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Mizpah under the Ayre shore
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Mizpah under the Ayre shore

My father (Fred Grieve) sailing my grandfathers yawl Mizpah, man wearing cap is my grandfather and I would guess that the other person sitting to lee is Dan. (For those of you who follow sailing in Orkney - now you know where Dan got the name Mizpah from.)

Date is a guess but my father was born in 1922, so can't be too far away.

Anyone tell me what the pylons in the background were for?
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Picture added on 15 March 2008
Any idea what the 2 towers in the background are?
Added by William Watters on 25 March 2008
Pylons/towers - Billy Drever phoned me to tell me that a house in Glaitness Road used to be a Radio Station. Could be that pylons connected the station to Hatston and Twatt/Skeabrae.

[I think you are right, and that it is Harold Linklater's and Jane Rodger's houses- I keep meaning to ask Harold- Steven]
Added by Raymond Grieve on 10 November 2008
I have a Catalogue of Luftwaffe aerial photgraphs and there is a good one of Hatston or Flugplatz (Earth House) as they call it, taken early September 1939. Highlighted and listed is a "Radio transmitter under construction. one radio building, around 300sq.m" which is up Glaitness road. So it is good to see it at earth level!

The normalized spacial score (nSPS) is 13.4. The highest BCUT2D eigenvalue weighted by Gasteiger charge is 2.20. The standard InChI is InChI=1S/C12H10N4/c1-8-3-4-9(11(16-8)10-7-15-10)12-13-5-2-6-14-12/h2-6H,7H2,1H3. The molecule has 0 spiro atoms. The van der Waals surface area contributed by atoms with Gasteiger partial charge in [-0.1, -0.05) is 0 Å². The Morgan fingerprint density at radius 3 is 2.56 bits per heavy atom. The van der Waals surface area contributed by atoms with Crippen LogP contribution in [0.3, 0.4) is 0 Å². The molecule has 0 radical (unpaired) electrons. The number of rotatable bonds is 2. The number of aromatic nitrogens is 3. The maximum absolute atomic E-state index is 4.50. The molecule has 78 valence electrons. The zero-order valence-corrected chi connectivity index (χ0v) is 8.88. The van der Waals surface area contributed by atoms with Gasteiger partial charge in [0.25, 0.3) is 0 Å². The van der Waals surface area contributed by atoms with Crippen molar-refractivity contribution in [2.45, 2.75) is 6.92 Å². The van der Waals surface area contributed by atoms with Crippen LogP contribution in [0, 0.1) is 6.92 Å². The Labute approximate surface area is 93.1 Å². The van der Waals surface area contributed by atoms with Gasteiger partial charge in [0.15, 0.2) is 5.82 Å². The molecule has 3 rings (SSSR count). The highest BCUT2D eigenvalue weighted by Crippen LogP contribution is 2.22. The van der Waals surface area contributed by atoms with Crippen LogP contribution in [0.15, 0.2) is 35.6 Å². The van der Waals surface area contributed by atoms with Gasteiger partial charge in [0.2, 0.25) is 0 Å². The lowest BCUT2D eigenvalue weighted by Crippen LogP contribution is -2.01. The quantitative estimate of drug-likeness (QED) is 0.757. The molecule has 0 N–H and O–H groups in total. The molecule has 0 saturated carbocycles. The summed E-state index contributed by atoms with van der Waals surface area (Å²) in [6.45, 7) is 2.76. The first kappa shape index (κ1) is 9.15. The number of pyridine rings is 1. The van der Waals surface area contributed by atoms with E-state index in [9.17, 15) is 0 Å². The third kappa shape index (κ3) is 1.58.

Added by Magnus Ritch on 12 November 2008
What does the name MIZPAH come from/denote?
Added by Clare on 19 January 2009
Mizpah is mentioned for the first time in the bible ( genesis 31, around 1800 bc) as a powerful watchword, when jacob and laban agree at gilead to a godsent peace. They built a memento of stone and named it like their wise covenant mizpah, saying: the lord watch between me and thee when we are absent one from another".
the word mizpah is commonly found on brooches and lockets given as love tokens early in the 20th century. I have a brooch of my grannies which has both the word and verse engraved upon it.

Added by Morag on 22 January 2009
Mizpah may refer to several places in ancient Israel or it denotes as a bond between people who are seperated as in 'May the Lord watch over thee whilst we are far apart'( Don't think I got the quote entirely correct, but that's the gist of it)
Added by Sylvia Leonard on 24 January 2009
Ages ago, when I first went 'on the wards' as a medical student, 'my' house-surgeon was a beautiful young Pakistani woman called Dr Mizpah Afzal. In the gorgeous saris she wore under her regulation white coat she was enough to make you feel better on sight.
I told her my mother had a gold brooch with 'Mizpah' on it and she was intrigued; she had never heard of the British custom mentioned above.
Added by Ian Hourston on 28 February 2017
Having found the old Mizpah brooch I'll submit a pic in case it may be of some interest in light of the above comments, years old though they may be.
Added by Ian Hourston on 10 March 2017
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